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National Data Opt-out

A new national data opt-out model launched in May 2018 to provide an online facility of individuals to opt out from the use of their confidential data for purposes such as research and health service planning.

Patients can set their opt-out preferences at You will need your NHS number and a valid email address or telephone number.

Patients who are unable to use the online facility can use a phone helpline to manage their choice –0300 303 5678. A paper print-and-post form is also available at

A recent survey found that almost a third of GPs already employ a pharmacist in their practice and a further 16% are considering this move. 

The Village Practice is now part of the national NHS pilot to include a clinical pharmacist in our GP practice. The pharmacist will offer patient appointments for long-term conditions such as diabetes or asthma, medicines reviews and other medicines-related support, including discussing side effects. The pharmacist can also help patients with their medicines following a stay in hospital. Having a pharmacist working at our surgery will increase the available appointments, ease the workload of GPs and provide valuable medicines support”

02 May 2018

Dear Patients

Our Quick Access Clinic is one of the busiest clinics in the Practice and we are very proud to offer this exceptional access for our patients.

In recent months the clinic has been extremely busy and we have been forced to call Doctors in from their annual leave to try and help us manage the numbers of patients and we are pleased to say we have never turned a patient away. However this is not sustainable, and for the safety of patients and our staff we are implementing a policy to ‘cap’ the number of patients attending the clinic if numbers become unmanageable.

Please be aware we do not take this decision lightly and will only put these measures in place if completely necessary.

If this happens patients will be

  • Informed by Reception as soon as possible
  • Asked if your problem can wait till the next day, in which case they will be asked to come to next day Quick Access.
  • If not, then a message will be taken and this will be reviewed by a Doctor within 3 hours and triaged to be seen later that day.
  • If your problem is more urgent you may be asked to attend a clinic at another location.

We very much appreciate your support in this matter

Kind regards


Amanda Meehan

Practice Manager




Patient Information for Ear Irrigation

Ear wax is a normal body secretion; it provides protection against infection and dust particles. The ear is self cleaning and the wax normally works its way out naturally. Never use cotton buds to clean inside your ears as they irritate the delicate skin inside the ear canal, they will also push the wax back into the ear and compact it.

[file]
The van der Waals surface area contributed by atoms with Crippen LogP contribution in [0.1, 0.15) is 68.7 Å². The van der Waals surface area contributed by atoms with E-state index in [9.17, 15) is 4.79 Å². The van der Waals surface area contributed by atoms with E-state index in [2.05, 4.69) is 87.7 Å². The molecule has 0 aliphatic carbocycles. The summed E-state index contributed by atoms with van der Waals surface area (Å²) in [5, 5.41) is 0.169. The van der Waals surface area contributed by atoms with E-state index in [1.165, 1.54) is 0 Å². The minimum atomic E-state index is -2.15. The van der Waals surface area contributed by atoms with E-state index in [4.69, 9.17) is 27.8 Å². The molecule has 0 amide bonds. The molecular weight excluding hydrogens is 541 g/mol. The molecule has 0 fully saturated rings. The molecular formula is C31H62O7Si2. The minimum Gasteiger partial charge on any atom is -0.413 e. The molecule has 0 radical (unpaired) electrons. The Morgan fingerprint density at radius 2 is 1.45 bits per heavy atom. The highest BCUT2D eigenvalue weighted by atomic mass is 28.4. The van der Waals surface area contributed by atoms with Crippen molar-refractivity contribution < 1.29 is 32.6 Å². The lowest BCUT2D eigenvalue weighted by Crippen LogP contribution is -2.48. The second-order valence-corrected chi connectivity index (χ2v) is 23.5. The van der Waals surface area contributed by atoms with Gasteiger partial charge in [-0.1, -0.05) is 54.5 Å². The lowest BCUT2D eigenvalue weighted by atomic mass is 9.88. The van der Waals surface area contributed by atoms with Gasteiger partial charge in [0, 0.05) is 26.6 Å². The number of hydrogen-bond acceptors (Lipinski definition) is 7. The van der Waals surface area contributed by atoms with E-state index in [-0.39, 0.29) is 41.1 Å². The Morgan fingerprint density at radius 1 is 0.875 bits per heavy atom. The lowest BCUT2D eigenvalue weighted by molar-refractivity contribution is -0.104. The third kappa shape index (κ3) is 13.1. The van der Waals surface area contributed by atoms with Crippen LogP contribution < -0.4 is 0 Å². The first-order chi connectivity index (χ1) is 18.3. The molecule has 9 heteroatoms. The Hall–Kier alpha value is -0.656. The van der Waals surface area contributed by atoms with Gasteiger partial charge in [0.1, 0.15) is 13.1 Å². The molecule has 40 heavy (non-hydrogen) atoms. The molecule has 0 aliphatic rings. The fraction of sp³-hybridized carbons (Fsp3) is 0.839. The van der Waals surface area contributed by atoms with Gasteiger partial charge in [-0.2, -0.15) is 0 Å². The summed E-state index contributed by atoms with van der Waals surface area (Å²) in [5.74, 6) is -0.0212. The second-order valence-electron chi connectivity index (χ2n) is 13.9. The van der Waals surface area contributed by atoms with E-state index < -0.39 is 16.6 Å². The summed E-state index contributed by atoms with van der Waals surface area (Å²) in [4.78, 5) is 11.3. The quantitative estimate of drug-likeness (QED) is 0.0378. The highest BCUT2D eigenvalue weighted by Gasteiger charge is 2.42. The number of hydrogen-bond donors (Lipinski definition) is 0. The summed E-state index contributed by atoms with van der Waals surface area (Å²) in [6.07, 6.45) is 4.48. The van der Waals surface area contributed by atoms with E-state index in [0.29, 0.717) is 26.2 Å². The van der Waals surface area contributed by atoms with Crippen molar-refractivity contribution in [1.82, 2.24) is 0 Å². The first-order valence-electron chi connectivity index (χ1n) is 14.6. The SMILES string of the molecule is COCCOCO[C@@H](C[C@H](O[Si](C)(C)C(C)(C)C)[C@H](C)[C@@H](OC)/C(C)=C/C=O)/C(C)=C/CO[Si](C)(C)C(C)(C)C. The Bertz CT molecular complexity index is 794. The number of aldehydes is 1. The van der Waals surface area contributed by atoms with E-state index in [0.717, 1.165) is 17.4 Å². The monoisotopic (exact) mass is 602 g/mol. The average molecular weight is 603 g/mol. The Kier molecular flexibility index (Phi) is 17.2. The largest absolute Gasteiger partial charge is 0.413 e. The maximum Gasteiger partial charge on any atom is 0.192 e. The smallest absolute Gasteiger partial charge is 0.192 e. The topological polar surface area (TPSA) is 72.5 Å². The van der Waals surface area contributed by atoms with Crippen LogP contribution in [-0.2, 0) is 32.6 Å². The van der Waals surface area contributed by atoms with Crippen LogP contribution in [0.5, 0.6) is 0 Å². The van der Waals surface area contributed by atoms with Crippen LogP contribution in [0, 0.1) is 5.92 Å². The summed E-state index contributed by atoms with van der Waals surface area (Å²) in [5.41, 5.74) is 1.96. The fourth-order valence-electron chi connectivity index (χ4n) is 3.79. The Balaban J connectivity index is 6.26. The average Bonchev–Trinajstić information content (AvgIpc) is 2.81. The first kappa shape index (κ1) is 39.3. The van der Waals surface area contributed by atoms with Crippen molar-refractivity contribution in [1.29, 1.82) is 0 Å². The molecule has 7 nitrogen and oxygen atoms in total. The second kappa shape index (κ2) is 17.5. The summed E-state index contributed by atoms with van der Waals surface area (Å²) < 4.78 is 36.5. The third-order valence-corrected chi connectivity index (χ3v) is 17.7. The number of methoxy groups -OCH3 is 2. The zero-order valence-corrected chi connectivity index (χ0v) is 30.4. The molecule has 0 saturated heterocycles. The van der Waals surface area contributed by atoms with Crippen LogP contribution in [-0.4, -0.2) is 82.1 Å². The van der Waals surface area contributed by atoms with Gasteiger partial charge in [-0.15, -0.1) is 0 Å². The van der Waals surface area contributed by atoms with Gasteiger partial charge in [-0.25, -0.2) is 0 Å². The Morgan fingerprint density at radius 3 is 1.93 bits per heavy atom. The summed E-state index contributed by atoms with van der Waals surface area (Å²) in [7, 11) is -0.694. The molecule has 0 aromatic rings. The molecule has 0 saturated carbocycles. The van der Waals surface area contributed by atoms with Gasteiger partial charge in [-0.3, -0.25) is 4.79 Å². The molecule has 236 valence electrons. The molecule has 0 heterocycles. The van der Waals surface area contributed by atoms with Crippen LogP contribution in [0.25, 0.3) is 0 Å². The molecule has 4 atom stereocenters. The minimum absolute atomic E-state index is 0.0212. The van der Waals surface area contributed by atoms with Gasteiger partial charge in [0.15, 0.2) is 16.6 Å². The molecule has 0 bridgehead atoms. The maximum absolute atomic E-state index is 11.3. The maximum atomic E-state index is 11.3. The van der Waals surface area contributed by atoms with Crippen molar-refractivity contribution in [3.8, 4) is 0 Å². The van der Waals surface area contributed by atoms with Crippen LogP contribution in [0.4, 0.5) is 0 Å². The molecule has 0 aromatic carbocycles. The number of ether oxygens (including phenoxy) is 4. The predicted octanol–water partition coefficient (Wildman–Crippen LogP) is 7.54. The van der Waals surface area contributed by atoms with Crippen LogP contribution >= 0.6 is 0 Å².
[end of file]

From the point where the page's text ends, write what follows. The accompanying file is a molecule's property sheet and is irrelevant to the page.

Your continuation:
Ear irrigation is not risk free; therefore it is only carried out if the ear is completely blocked with ear wax. Partial blockage of the ear canal only requires irrigation if you wear a hearing aid or need a special examination.

Ear irrigation can cause injury to the ears, ranging from minor infection, acute and chronic tinnitus (ringing in the ears), to perforation of the ear drum and deafness.

If you have ever have surgery to your ears or have had a perforated ear drum, you must tell us before the procedure is carried out.

To minimise the risk of injury, the wax should be softened with olive oil drops 1-2 times daily for 3-4 days prior to the consultation for wax removal.

It can be uncomfortable to have your ears irrigated but it should not be painful. If you experience any pain or dizziness during the procedure, tell the nurse immediately.

It is important that the water is at a comfortable temperature, you must say if it feels to warm or too cold.

Irrigating the ears takes away the protective layer of wax so it is important that you keep them dry for a few days as so after the procedure.

If you have continuing problems with ear wax, it may be helpful to use a few drops of olive oil once a week to keep the wax soft and aid the natural movement of skin cells and wax.


    1. Lie down on your side with the affected ear uppermost

    1. Pull the pinna (outer ear) backwards and upwards . Drop 2 or 3 drops of oil, at room temperature, into the ear canal and massage the tragus just in front of the ear. Remain lying down for 5 minutes and then wipe away any excess oil. DO NOT leave cotton wool at the entrance to the ear

    1. Repeat the procedure with the opposite ear if necessary

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